HEARTS’ parent company UBIG has joined the administrator of the club’s largest creditor Ukio Bankas in petitioning for BDO to take over the administration of the club.
Hearts themselves applied on Monday for KPMG to be their administrators and, although they appear resigned to losing the argument, that have been told that a ruling may not be made until Friday. Applications to go into administration have to be heard within five days and last night Tynecastle sources said they had been given no firm indication that a Court of Session hearing would take place today.
Meanwhile, the Foundation of Hearts’ hopes of taking over the stricken club were boosted yesterday by the news that more than 5,000 supporters have now pledged a monthly sum to the campaign – an increase of 25 per cent in a day. Last night the Foundation began the process of converting pledges into cash commitments.
The disagreement between Hearts and the two Lithuanian companies over the appointment of an administrator was yesterday presented in some quarters as a “bitter battle” which could be ruinous to the club. But Hearts’ understanding is that, far from there being anything sinister in the attempt to have BDO installed, Ukio administrator UAB Valnetas believes that Bryan Jackson of BDO is the most experienced practitioner in the field. Hearts also believe they should continue to take on trust the insistence by Valnetas that their interests lie in preserving the club as a going concern.
Gintaras Adomonis of Valnetas spelled out his firm’s thinking yesterday. “We thoroughly analysed [the] financial and legal framework of Hearts’ case and, taking into account failure by Hearts to cover the debt to HMRC, it appeared that administration of the club is the only
option available at the moment,” he said, referring to an overdue bill to HMRC of around £40,000. “We still believe that we should stay with our ultimate goal to defend the interest of the creditors of Ukio Bankas and sell the club to the appropriate investor as soon as possible. Thus, we want the administrator to be not only experienced but dedicated to football as well.”
Ukio Bankas owns 29.9 per cent of the shares in Hearts and has a security over Tynecastle to cover £15million it is owed by the club. UBIG, which has applied to be declared insolvent and whose assets have been frozen by a Lithuanian court, owns 50 per cent of the shares and is owed £10m. Although UBIG still officially remains the club’s parent company through its ownership of Heart of Midlothian plc, its links with Edinburgh have loosened since the March resignation from its board of Sergejus Fedotovas, still a Hearts director, and Vladimir Romanov, who once had a controlling interest in both UBIG and Ukio Bankas. The lack of communication has been highlighted by the fact that either UBIG failed to instruct Hearts who the club should seek to appoint as administrator, or Hearts felt able to ignore such an instruction. Until recently, even some minor decisions within Tynecastle were only given the go-ahead after consultation with group headquarters in Kaunas.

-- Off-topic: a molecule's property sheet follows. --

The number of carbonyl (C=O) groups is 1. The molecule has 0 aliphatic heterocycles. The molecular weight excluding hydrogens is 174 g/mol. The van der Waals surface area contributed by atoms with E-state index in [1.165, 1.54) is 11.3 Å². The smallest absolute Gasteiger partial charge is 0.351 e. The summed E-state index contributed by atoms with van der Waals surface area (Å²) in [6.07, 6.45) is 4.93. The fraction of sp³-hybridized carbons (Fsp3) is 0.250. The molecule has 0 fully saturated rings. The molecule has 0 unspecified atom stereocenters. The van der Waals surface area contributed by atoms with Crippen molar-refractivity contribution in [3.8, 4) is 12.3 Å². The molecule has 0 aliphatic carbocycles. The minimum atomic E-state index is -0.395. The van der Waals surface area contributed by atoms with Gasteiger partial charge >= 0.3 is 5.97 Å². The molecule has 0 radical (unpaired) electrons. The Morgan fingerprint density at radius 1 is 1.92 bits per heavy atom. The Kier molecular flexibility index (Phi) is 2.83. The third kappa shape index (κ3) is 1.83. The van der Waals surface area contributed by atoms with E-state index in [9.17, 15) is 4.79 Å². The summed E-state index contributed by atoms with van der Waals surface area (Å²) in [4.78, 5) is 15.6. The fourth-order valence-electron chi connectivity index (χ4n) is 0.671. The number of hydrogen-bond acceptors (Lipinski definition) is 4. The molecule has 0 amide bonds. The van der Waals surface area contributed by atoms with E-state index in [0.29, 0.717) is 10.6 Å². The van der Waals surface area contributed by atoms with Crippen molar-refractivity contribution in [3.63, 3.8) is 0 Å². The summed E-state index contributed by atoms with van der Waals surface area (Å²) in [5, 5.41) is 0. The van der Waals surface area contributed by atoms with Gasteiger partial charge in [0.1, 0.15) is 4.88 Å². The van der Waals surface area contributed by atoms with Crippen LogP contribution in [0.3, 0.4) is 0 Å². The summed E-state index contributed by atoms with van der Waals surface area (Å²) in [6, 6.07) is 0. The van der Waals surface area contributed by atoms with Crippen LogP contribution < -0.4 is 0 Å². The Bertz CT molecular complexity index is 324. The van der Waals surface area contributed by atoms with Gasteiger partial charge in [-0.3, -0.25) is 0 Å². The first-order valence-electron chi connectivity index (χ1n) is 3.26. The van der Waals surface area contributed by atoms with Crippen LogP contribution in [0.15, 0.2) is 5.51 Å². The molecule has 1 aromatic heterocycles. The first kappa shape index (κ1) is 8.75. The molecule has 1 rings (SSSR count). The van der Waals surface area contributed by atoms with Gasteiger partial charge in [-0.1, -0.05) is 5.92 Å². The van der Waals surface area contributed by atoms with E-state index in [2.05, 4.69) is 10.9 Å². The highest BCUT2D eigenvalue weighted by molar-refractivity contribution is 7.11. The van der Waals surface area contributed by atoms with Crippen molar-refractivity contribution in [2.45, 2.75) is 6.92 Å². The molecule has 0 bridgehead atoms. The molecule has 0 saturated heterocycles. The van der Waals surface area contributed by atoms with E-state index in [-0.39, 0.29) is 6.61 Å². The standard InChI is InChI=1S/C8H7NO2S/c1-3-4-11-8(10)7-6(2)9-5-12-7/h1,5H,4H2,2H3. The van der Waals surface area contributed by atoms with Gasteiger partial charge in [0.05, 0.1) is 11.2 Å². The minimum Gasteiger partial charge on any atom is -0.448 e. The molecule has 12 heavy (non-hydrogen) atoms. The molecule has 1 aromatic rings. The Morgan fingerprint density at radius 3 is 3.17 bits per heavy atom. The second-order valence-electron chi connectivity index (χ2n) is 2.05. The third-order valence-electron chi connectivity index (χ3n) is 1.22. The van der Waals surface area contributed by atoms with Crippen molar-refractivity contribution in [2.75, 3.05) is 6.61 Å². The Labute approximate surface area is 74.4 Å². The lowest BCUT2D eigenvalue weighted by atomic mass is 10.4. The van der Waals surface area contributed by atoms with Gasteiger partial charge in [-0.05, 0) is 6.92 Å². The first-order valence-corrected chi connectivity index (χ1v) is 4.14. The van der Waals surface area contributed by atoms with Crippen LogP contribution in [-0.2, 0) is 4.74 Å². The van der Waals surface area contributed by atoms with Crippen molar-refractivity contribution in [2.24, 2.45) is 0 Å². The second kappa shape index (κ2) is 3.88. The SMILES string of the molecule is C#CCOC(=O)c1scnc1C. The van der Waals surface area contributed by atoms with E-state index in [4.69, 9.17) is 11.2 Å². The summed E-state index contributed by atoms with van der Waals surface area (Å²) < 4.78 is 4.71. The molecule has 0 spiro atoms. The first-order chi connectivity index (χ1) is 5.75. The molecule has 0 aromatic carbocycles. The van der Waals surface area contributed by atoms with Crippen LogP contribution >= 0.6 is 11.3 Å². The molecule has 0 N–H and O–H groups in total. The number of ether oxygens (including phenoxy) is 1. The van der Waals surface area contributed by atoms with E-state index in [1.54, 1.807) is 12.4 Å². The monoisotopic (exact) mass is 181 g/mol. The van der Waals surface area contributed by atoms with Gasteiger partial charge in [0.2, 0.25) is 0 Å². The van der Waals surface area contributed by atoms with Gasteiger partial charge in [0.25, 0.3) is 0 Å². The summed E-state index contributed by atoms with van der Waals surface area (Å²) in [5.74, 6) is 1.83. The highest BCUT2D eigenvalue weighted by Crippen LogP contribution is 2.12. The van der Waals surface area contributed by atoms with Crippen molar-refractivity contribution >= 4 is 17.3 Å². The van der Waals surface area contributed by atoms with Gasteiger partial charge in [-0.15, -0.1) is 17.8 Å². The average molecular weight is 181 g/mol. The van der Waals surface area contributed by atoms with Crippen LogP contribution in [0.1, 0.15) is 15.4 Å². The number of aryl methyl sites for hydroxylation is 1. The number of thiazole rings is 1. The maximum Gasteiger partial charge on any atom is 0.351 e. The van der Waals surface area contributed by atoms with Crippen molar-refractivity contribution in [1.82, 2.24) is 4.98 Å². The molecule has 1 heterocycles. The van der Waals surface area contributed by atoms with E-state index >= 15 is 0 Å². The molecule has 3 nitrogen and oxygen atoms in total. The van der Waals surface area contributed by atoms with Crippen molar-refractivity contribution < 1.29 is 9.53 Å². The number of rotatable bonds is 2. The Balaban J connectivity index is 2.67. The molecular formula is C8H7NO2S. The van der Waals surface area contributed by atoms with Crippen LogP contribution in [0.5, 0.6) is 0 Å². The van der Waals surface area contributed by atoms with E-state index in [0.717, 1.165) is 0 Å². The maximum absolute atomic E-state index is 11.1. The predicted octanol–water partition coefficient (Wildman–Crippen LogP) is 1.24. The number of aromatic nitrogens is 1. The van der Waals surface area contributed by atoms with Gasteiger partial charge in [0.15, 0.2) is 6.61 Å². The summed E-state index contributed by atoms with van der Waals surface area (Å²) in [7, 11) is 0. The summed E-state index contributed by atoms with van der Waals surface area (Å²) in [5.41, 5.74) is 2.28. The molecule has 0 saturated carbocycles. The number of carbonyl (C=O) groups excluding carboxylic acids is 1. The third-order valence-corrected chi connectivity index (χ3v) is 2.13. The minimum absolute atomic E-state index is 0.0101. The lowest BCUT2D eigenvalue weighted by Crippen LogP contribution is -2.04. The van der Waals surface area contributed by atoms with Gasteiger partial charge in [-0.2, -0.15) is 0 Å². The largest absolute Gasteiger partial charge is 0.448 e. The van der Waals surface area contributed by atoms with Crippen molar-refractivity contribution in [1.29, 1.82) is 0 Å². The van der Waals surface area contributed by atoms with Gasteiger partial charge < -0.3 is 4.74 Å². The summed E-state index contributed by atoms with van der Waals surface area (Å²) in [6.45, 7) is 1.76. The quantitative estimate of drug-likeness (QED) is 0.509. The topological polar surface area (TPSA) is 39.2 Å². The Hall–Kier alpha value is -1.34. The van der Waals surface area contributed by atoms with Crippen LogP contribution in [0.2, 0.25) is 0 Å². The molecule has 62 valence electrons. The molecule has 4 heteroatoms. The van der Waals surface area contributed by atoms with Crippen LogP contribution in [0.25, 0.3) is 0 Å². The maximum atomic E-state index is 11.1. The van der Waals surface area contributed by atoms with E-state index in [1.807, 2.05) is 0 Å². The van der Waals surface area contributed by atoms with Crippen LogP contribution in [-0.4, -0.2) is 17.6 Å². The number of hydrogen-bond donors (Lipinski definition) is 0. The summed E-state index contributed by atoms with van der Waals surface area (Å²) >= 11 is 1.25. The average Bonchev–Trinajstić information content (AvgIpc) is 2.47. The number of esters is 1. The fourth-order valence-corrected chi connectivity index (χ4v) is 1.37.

Foundation chairman Ian Murray MP warned Valnetas that there would have to be a compromise over their twin desires to preserving Hearts as a going concern and defending the interests of Ukio’s creditors. “They did say that they wanted Hearts to be a going concern – they have to protect what they have got,” he said. “What do they have at the moment? They have a club in administration and a stadium worth £4m.
“They can whistle in the wind, really. They have to be careful that they don’t walk away with nothing and take the club with them.”
Murray also insisted that, while various other groups were said to be interested in bidding for Hearts, the Foundation was the only one to state its aim in public. “All these people [are] speculating through the media and press that they are potentially going to buy the club, when the only real bid or potential bid on the table is from the Foundation of Hearts. We are the only ones who have said we have the wherewithal to do this, and we are not looking for a bit of quick publicity.
“Administration now means it becomes a free for all,” he continued. “It makes it difficult for people who want to do it properly. It’s like buying something cheap. You only know what you get when you open the tin.
“That might scare some people away but, hopefully, given the proud history of the club and the sheer potential of the club, people will see it as a good business opportunity. If I was a hard-nosed businessman who knew nothing about football, I would see it as a pretty good bet at the moment – it has significant potential, and administration might deliver the club as debt-free, and it has a turnover between £7m and £10m a year, and has a wage bill that is affordable, in Scotland’s capital city.”
While Murray has said that the Foundation would consider working along with other groups willing to invest in Hearts, he is increasingly confident that, given the growing commitment by supporters, his organisation can take over the club and run it professionally.
“It is fantastic that we’re now talking to over 5,000 supporters when the process of converting pledges begins,” he added. “The Hearts supporters have been absolutely incredible, and we know they are going to rise to the challenge of allowing us to make a credible bid for control of Hearts, which will create a supporter-governed, community-focused club run by highly professional people charged with ensuring the oldest club in Edinburgh can have a bright future after these difficult days.”